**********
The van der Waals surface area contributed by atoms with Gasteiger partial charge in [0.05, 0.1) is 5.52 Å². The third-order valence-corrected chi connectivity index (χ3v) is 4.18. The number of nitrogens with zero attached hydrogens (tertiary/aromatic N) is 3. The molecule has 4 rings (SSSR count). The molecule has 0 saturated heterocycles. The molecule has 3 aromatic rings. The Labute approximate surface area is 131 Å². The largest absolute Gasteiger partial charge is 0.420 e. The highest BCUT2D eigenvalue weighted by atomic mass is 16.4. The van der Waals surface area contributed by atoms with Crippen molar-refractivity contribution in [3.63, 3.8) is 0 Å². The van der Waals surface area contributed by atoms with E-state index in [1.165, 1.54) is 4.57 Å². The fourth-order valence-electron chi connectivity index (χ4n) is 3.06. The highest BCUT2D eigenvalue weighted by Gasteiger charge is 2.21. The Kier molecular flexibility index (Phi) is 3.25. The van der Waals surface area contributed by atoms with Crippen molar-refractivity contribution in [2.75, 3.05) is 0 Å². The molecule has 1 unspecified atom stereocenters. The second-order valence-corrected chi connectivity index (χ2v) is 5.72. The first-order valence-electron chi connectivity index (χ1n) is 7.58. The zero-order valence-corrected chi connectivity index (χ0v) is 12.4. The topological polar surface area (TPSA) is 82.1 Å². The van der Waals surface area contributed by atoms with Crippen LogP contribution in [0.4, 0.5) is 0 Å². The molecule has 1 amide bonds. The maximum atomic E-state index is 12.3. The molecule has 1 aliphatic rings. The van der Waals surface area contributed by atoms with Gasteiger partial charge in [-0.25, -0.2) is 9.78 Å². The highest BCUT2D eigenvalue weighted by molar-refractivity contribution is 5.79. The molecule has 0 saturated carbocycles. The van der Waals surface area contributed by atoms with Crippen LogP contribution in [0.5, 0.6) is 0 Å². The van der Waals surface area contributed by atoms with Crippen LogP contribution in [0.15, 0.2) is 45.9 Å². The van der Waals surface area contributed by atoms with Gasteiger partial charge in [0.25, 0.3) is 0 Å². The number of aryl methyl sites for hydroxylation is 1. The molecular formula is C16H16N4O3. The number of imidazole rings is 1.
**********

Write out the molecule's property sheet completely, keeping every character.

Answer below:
The van der Waals surface area contributed by atoms with Gasteiger partial charge in [0.05, 0.1) is 5.52 Å². The third-order valence-corrected chi connectivity index (χ3v) is 4.18. The number of nitrogens with zero attached hydrogens (tertiary/aromatic N) is 3. The molecule has 4 rings (SSSR count). The molecule has 0 saturated heterocycles. The molecule has 3 aromatic rings. The Labute approximate surface area is 131 Å². The largest absolute Gasteiger partial charge is 0.420 e. The highest BCUT2D eigenvalue weighted by atomic mass is 16.4. The van der Waals surface area contributed by atoms with Crippen molar-refractivity contribution in [3.63, 3.8) is 0 Å². The van der Waals surface area contributed by atoms with E-state index in [1.165, 1.54) is 4.57 Å². The fourth-order valence-electron chi connectivity index (χ4n) is 3.06. The highest BCUT2D eigenvalue weighted by Gasteiger charge is 2.21. The Kier molecular flexibility index (Phi) is 3.25. The van der Waals surface area contributed by atoms with Crippen molar-refractivity contribution in [2.75, 3.05) is 0 Å². The molecule has 1 unspecified atom stereocenters. The second-order valence-corrected chi connectivity index (χ2v) is 5.72. The first-order valence-electron chi connectivity index (χ1n) is 7.58. The zero-order valence-corrected chi connectivity index (χ0v) is 12.4. The topological polar surface area (TPSA) is 82.1 Å². The van der Waals surface area contributed by atoms with Crippen LogP contribution in [0.4, 0.5) is 0 Å². The molecule has 1 amide bonds. The maximum atomic E-state index is 12.3. The molecule has 1 aliphatic rings. The van der Waals surface area contributed by atoms with Gasteiger partial charge in [-0.25, -0.2) is 9.78 Å². The highest BCUT2D eigenvalue weighted by molar-refractivity contribution is 5.79. The molecule has 0 saturated carbocycles. The van der Waals surface area contributed by atoms with Crippen LogP contribution in [0.5, 0.6) is 0 Å². The van der Waals surface area contributed by atoms with Crippen LogP contribution in [0.15, 0.2) is 45.9 Å². The van der Waals surface area contributed by atoms with Gasteiger partial charge in [0.25, 0.3) is 0 Å². The number of aryl methyl sites for hydroxylation is 1. The molecular formula is C16H16N4O3. The number of imidazole rings is 1.